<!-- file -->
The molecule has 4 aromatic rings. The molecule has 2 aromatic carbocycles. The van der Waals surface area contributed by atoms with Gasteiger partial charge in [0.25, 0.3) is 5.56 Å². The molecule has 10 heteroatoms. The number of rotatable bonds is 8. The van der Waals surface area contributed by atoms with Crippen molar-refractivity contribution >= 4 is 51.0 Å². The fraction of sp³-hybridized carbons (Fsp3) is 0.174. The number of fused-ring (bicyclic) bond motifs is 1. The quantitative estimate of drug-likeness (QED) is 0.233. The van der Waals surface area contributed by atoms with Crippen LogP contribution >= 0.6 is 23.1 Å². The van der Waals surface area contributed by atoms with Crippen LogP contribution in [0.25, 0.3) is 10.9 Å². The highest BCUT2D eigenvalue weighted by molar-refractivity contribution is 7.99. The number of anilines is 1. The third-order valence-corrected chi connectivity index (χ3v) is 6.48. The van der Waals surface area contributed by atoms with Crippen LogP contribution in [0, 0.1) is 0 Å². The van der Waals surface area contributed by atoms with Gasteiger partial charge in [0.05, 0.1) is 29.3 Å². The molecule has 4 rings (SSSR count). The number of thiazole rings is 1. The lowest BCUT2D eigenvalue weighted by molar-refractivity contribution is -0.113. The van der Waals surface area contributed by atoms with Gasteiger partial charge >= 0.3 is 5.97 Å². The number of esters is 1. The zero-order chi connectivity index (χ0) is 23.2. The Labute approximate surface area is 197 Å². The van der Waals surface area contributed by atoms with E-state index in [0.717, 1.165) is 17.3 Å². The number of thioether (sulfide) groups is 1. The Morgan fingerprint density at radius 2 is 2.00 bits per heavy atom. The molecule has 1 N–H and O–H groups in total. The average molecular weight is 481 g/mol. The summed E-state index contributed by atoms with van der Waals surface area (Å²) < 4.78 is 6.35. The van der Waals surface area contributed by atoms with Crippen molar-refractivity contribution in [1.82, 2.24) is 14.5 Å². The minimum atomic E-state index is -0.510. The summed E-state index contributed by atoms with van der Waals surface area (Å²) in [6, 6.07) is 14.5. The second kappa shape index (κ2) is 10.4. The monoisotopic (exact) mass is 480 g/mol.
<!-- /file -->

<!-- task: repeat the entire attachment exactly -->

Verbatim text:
The molecule has 4 aromatic rings. The molecule has 2 aromatic carbocycles. The van der Waals surface area contributed by atoms with Gasteiger partial charge in [0.25, 0.3) is 5.56 Å². The molecule has 10 heteroatoms. The number of rotatable bonds is 8. The van der Waals surface area contributed by atoms with Crippen molar-refractivity contribution >= 4 is 51.0 Å². The fraction of sp³-hybridized carbons (Fsp3) is 0.174. The number of fused-ring (bicyclic) bond motifs is 1. The quantitative estimate of drug-likeness (QED) is 0.233. The van der Waals surface area contributed by atoms with Crippen LogP contribution >= 0.6 is 23.1 Å². The van der Waals surface area contributed by atoms with Crippen LogP contribution in [0.25, 0.3) is 10.9 Å². The highest BCUT2D eigenvalue weighted by molar-refractivity contribution is 7.99. The number of anilines is 1. The third-order valence-corrected chi connectivity index (χ3v) is 6.48. The van der Waals surface area contributed by atoms with Crippen LogP contribution in [0, 0.1) is 0 Å². The van der Waals surface area contributed by atoms with Gasteiger partial charge in [0.05, 0.1) is 29.3 Å². The molecule has 4 rings (SSSR count). The number of thiazole rings is 1. The lowest BCUT2D eigenvalue weighted by molar-refractivity contribution is -0.113. The van der Waals surface area contributed by atoms with Gasteiger partial charge >= 0.3 is 5.97 Å². The number of esters is 1. The zero-order chi connectivity index (χ0) is 23.2. The Labute approximate surface area is 197 Å². The van der Waals surface area contributed by atoms with E-state index in [0.717, 1.165) is 17.3 Å². The number of thioether (sulfide) groups is 1. The Morgan fingerprint density at radius 2 is 2.00 bits per heavy atom. The molecule has 1 N–H and O–H groups in total. The average molecular weight is 481 g/mol. The summed E-state index contributed by atoms with van der Waals surface area (Å²) < 4.78 is 6.35. The van der Waals surface area contributed by atoms with Crippen molar-refractivity contribution in [1.82, 2.24) is 14.5 Å². The minimum atomic E-state index is -0.510. The summed E-state index contributed by atoms with van der Waals surface area (Å²) in [6, 6.07) is 14.5. The second kappa shape index (κ2) is 10.4. The monoisotopic (exact) mass is 480 g/mol.